Goserelin

Neha Vapiwala, MD
Last Modified: February 25, 2007

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Question
My brother (nearly 58 years old) has prostate cancer, stage T1. Due to a recent arterial operation, surgery is not a great option for him. Radiation therapy is the doctor's recommendation. We would like to be informed further about this in the following manner:

  1. What are the extra risks, mainly to sexuality, impotence, and incontinence, owing to this additional treatment?
  2. What about PSA? Is this level after (during) radiation also an indicator for duration of the combined treatment, or for receiving 'Goserelin'?
  3. Is it possible for you to send us more information or documentation about this matter?


Answer
Neha Vapiwala, MD Senior Editor of OncoLink and Assistant Professor in the Department of Radiation Oncology at the Hospital of the University of Pennsylvania responds:

Thank you for your interest and question.

It has been observed and accepted that prostate cancer cells require androgens (i.e. testosterone, male hormone) to grow. This seems to be true to some degree, in that when you deprive a man with prostate cancer of androgens (androgen deprivation), the prostate tumors usually decrease in size. However, androgen deprivation alone will not kill off every last cancer cell. Thus, for curative treatment, androgen deprivation is used in addition to surgery or radiation, the latter serving as mechanisms to address the local bulk of disease.

For some background, the hypothalamus gland in the brain periodically releases a substance called luteinizing hormone-releasing hormone (LHRH). LHRH travels to special LHRH receptors that are located on the pituitary gland in the brain. Once LHRH fits into its receptors, it does what its name implies: LHRH triggers the pituitary gland to release luteinizing hormone (LH) on a cyclical basis. LH in turn periodically acts on the testicles to stimulate testosterone production. Goserelin acetate (brand name Zoladex) is a LH-releasing hormone (LHRH) agonist that mimics the body's natural (enodogenous) LHRH, except that it is present in the body on a constant basis, rather than on a periodic, cyclical basis like natural LHRH. This constant overstimulation of the pituitary gland by the LHRH-like goserelin causes the pituitary gland to counteract this overstimulation. It does so by decreasing the number of receptors that respond to LHRH (down-regulation). Reducing the quantity of LHRH receptors causes a resultant decrease in LH, and thus a decrease in testosterone. However, because goserelin is an agonist, there is an initial increase in LH and thus testosterone in the first 3 - 5 days. Thus, an anti-androgen drug such as bicalutamide or flutamide should be used during the initial week or two of goserelin therapy in order to block the unwanted surge of androgens.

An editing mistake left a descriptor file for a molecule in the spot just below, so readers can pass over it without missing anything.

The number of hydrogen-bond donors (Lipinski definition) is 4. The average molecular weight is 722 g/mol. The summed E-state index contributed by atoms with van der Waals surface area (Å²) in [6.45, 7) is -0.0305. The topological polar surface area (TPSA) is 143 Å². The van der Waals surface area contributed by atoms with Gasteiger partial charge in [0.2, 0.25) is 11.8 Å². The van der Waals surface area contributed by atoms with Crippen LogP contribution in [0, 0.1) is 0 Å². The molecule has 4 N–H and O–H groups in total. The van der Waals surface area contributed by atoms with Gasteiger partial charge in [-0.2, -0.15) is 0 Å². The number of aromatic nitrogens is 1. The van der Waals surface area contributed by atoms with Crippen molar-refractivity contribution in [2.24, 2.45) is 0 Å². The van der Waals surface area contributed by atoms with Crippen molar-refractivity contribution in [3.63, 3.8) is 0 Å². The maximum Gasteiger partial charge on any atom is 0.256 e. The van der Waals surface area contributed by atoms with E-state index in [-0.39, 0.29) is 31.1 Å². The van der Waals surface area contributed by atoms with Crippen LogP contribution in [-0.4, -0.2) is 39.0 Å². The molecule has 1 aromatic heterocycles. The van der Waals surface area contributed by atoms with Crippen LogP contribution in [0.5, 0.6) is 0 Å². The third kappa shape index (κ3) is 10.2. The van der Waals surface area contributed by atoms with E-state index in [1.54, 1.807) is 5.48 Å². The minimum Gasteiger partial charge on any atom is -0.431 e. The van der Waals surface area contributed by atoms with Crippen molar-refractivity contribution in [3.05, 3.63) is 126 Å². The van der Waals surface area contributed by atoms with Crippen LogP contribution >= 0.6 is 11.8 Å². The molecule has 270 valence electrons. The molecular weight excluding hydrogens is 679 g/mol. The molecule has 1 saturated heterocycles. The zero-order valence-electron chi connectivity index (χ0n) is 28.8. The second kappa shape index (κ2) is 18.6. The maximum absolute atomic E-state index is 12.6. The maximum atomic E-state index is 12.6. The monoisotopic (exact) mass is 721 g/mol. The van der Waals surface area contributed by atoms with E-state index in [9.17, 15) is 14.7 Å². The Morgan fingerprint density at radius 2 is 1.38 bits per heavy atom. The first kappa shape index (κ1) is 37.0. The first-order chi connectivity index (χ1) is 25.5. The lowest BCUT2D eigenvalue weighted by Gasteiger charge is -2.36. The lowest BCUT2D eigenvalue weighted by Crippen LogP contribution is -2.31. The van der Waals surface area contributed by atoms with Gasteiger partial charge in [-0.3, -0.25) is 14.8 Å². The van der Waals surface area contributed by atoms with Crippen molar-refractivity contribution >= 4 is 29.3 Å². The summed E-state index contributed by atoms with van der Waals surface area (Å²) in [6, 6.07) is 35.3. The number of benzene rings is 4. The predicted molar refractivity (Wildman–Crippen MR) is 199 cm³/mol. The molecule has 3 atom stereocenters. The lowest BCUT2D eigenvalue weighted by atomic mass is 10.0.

Goserelin therapy has been shown to have an advantage in local control of prostate cancer, and an advantage in overall survival for patients with high-risk features, such as high PSA and/or high Gleason scores. The amount of time that the androgen deprivation therapy is to be given is controversial. In patients with large tumors, high PSA, and advanced Gleason scores, it is recommended that the patient stay on goserelin for 3 years (as per the study that demonstrated the survival benefit, Bolla et al.) up to a lifetime (as per the subgroup in the RTOG 85-31 study). For other lower-risk patients, it has been debated whether goserelin treatment is needed at all, or for shorter periods of time than the high-risk group above.

Some of the side effects of goserelin include impotence and hot flashes similar to what women go through with menopause. The hot flashes are typically intermittent and can improve or resolve with time on the medication. The impotence is usually a temporary symptom that persists as long as one remains on the medication. Once the goserelin is stopped, sexual function and testosterone levels should gradually return to what they were prior to goserelin. However, there are some data to suggest that those men who are on androgen ablation therapy for relatively longer periods of time (several years) are less likely to recover pre-treatment testosterone levels and/or will have a slower, more prolonged recovery back to baseline. Similarly, sexual drive or libido is diminished with goserelin, but typically this is also temporary. With external beam radiation therapy alone, the incidence of impotence is just over 50% at three years after treatment. There should not be any urinary or rectal incontinence caused by goserelin.



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